When it comes to games, there can sometimes be a mindset where people want it on certain platforms. Namely, ever since the Nintendo Switch has been released, there has been a tendency for folks to sometimes ask for a port. While things can work out well, the Dead or School Switch version is a situation that shows sometimes a game is just not a good fit.
First, people going into Dead or School should know right away that it is something of a special situation. While Marvelous is publishing it, this is for all intents and purposes an indie title. A three person team called Studio Nanafushi, led by doujinshi mangaka Ryouhei “Mokuseizaiju” Ono, made this beat’em up with RPG and Metroidvania elements. The translation and localization isn’t great, with many issues. While it can be enjoyable, especially once you get into properly dodging attacks and swapping between melee and ranged weapons for properly assaulting waves of enemies, it isn’t the most polished experience.
However, once you fire up the Dead or School Switch versions, its issues get amplified. Instead of being able to focus on the quest of Hisako, a teenager who has spent all of her life underground with other humans who lost a war against mutants, as she tries to fight her way back up to the surface to see the blue sky and reopen the paradise that is a public high school, you’re stick trying to scrounge around and make out how to even proceed. The environments in some areas can make actually seeing where platforms or pitfalls lie ahead, meaning it is very easy to almost have her leap to her doom. While a dark and dilapidated area is expected from underground subway tunnels, there’s a sense of sameness that can make exploration tedious.
Another one of Dead or School’s failings is how uninteresting it manages to be even though the ability to transition between different sorts of weapons and take advantage of both melee and ranged styles can have its moments. While the bosses can be really challenging, so much so that you might even find yourself needing to revisit areas to grind for experience against lesser opponents, the standard enemies aren’t anything special. They have generic appearances, lackluster names, and aren’t all that challenging or terrifying to face.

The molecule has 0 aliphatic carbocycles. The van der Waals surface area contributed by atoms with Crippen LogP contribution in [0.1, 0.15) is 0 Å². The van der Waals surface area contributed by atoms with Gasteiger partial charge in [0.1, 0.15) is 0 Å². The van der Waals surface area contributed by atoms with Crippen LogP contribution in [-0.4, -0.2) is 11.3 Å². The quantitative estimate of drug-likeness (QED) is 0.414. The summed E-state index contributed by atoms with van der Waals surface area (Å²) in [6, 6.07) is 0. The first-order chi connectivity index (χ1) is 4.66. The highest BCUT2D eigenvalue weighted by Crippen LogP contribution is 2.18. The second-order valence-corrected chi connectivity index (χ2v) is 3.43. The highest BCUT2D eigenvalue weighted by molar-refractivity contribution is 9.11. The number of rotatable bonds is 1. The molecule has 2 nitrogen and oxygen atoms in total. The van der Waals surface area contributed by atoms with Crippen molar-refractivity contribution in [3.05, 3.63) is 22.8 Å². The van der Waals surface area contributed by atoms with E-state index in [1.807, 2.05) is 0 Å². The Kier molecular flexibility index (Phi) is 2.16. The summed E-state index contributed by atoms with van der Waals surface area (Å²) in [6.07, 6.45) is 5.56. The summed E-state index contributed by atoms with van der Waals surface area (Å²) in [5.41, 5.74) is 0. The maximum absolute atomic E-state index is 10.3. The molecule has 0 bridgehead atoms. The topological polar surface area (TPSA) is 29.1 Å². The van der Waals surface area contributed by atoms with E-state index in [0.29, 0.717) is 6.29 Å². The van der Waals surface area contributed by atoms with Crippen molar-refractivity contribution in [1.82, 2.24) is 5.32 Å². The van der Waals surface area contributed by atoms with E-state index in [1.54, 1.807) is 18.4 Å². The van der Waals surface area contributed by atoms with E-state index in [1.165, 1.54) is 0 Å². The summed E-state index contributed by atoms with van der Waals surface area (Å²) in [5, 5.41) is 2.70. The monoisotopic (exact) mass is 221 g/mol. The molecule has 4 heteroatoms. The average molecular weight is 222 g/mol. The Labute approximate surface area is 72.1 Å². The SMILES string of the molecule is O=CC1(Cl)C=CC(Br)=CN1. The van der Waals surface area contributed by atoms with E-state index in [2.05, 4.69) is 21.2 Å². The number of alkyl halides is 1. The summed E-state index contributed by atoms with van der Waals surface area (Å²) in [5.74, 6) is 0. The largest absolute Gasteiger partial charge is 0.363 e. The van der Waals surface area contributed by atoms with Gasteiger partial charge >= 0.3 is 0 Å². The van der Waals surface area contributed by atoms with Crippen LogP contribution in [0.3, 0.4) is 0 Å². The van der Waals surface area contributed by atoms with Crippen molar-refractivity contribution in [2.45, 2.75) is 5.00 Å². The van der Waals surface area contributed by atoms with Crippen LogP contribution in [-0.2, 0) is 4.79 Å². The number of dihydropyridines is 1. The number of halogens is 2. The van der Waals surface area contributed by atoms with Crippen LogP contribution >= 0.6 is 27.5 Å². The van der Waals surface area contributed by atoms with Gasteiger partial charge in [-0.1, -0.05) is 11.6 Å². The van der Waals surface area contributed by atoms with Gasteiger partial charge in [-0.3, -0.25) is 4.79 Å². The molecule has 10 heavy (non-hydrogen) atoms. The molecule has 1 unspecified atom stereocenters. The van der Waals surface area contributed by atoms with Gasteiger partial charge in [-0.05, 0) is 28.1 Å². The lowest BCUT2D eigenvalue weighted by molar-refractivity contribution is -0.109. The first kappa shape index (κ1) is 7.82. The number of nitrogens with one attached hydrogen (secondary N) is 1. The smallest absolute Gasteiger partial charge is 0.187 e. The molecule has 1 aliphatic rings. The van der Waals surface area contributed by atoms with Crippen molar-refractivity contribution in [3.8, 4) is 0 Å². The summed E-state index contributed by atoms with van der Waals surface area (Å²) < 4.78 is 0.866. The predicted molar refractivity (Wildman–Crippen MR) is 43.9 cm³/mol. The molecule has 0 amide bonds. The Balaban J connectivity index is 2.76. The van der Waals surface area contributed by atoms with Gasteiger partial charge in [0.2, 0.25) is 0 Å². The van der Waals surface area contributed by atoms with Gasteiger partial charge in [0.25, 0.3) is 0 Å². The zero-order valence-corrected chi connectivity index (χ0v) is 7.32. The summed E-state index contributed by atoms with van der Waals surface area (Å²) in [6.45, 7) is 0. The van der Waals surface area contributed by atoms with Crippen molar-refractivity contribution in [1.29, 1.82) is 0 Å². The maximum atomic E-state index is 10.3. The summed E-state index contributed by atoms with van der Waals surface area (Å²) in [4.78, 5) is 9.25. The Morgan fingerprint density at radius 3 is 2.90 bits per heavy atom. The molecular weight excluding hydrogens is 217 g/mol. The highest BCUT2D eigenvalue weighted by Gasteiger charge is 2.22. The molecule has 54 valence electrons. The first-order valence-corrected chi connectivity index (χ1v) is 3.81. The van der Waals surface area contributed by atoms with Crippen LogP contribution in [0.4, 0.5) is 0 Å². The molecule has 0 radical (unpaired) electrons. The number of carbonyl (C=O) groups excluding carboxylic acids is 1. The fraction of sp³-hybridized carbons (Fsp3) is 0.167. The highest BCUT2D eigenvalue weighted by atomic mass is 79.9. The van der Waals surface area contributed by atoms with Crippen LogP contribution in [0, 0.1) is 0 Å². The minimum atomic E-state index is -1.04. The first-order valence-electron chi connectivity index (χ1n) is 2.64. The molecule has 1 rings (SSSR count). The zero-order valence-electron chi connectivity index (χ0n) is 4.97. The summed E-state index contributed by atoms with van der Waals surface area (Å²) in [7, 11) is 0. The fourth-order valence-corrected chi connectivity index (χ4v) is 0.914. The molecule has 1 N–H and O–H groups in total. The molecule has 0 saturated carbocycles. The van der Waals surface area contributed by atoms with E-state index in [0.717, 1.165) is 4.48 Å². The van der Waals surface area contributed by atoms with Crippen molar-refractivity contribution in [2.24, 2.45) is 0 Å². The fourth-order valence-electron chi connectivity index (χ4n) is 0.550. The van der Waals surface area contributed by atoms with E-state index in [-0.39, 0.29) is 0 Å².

But the real problem with the Dead or School Switch version is that it just doesn’t always play well. There are frame rate dives the moment attendance spikes. It is constantly zoomed out to varying degrees, even when docked, making it difficult to see anything around you. (Not that this is an issue because, as I mentioned before, the enemies and Hisako’s underground surroundings are drab and uninspired.) This makes it difficult to play, because you aren’t able to get the view of the battlefield you need, properly judge distance between enemies, see projectiles heading toward you, or… well, just plain see anything properly.
Dead or School is a game people shouldn’t expect miracles from, as this is an indie game from a three-person team. It does have some fun elements to it! The concept is interesting, especially as you rescue refugees that increase Hisako’s possible actions, and the battle system has some good ideas. But while the Switch can often seem like a system where people might prefer to get certain games, due to its versatility, this is a situation where it is not a good fit.
Dead or School is available on the Nintendo Switch, PlayStation 4, and PC.